9. #9
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    Not to defend A-Rod, but A-Rod only enabled himself. Selig enabled (or at least was the lead enabler) of an entire generation of players.

    And he's getting paid almost as much as A-Rod to do it.

    I don't know, there are certainly no heroes to be found here, but I certainly will join in with any ire anyone wants to direct at Selig.
    Found in a fortune cookie On Thursday, August 18th, 2005: "Hard words break no bones, Kind words butter no parsnips."

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  10. #10
    Quote Originally Posted by toomanyhatz View Post
    Not to defend A-Rod, but A-Rod only enabled himself. Selig enabled (or at least was the lead enabler) of an entire generation of players.

    And he's getting paid almost as much as A-Rod to do it.

    I don't know, there are certainly no heroes to be found here, but I certainly will join in with any ire anyone wants to direct at Selig.
    Stop the nonsense with Selig being the mass enabler.
    All the BS about Selig, some players using because others were using, the fans loving all the offense then turning on the users when exposed, all the excuses.
    Come on, the user made the choice. So many are all fault, everyone but the user himself, is that your take on the PED use, your dreaming.

  11. #11
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    You're sure assuming a lot about what I'm saying.

    Did you see Selig on the stand? Was he being completely honest? Or was he throwing the players under the bus? He hemmed and hawed like Reagan being questioned about Iran/Contra.

    The players are absolutely responsible for their own use. I never said different. In fact I've said exactly that. Repeatedly.

    The commissioner has traditionally seen his position as being the moral arbiter for the public face of baseball. Every scandal that has ever plagued the game, the commissioner has always taken a stand, for right or wrong. Selig, the public face of the game, was on the wrong side of this one. For many, many years. You can question how Landis handled integration, how Kuhn handled...pretty much everything, how Giamatti handled Rose, etc. But NO commissioner has made such an art of backpedaling.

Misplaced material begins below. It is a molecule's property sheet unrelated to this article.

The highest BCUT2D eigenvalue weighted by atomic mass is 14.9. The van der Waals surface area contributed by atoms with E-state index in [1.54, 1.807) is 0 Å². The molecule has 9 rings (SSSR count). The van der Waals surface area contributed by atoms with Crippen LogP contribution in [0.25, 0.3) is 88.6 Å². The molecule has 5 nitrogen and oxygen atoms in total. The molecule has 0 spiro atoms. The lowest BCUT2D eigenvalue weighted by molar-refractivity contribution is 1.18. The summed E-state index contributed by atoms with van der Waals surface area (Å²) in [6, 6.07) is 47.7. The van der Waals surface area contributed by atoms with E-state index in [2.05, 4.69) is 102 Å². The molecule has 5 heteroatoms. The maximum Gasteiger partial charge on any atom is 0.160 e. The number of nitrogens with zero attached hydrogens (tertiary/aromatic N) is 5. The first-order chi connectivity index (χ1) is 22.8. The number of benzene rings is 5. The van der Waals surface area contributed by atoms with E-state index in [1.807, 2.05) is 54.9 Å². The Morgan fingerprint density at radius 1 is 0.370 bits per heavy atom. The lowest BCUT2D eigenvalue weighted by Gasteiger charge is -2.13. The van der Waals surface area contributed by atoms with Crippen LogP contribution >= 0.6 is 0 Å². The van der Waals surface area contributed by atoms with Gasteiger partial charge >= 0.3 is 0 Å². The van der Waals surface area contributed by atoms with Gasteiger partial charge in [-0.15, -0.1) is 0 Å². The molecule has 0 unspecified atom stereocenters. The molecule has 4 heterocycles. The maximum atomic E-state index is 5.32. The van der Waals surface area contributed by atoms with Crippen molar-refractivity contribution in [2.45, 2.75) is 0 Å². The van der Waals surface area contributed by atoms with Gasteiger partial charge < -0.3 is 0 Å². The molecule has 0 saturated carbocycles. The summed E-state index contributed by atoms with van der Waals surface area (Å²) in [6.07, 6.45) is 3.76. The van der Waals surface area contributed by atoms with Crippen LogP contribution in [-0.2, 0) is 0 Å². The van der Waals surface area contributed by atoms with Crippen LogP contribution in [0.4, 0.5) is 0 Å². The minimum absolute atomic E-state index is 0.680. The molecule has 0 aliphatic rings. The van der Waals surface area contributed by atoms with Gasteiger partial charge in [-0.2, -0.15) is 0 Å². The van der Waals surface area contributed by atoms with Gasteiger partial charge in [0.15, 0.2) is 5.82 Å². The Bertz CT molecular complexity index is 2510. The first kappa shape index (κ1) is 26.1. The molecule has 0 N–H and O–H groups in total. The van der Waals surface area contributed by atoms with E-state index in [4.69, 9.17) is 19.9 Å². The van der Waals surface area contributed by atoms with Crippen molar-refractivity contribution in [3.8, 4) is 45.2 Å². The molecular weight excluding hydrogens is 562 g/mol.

If you want to give some examples of moves that Selig has made that actually helped preserve the integrity of the game, please make them. But the players being wrong doesn't make anyone else- and particularly not Selig, who was in a position to discipline them- right.
    Found in a fortune cookie On Thursday, August 18th, 2005: "Hard words break no bones, Kind words butter no parsnips."

    1955 1959 1963 1965 1981 1988

  12. #12
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    Selig and MLB were not the enablers. It was the MLBPA and their do-or-die stance in direct opposition to drug testing. It took Congress to bludgeon them out of that position.
    Buck O'Neil: The Monarch of Baseball

  13. #13
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    Quote Originally Posted by ol' aches and pains View Post
    I guess I'll just keep posting this until somebody gets it:

    Scott Pelley: Are you saying that Alex Rodriguez and or his associates were involved in threatening to kill Tony Bosch?

    Rob Manfred: The individual that was of greatest concern to Mr. Bosch was a known associate of Mr. Rodriguez.


    And I will agree with you 100% in which A-Roid makes me look like less of a horrible person.

    Unless Selig has done something worse than this, he's not "the worst offender".
    Quote Originally Posted by Seattle1 View Post
    Maybe Alex Rodriguez got so wrapped up in his celebrity and fame that he thought he was entitled to do basically anything, including taking steroids, and maybe even looking into having someone 'rubbed out.' I mean you can just look no further than what Courtney Love had done to Kurt Cobain, so we know it does happen. That's only one high-profile example.
    And this is why. He was caught up being Mr. Roboto celebrity with no personality and had "handlers" who did everything for him. Who knows if his handlers were dirty, and judging from his Dominican family, his Dominican family (I believe his mother's side of the family) were very corrupt as in "by any means necessary". A-Rod probably thought said person could kill Bosch and cover it up, by making sure he wasn't connected to the death.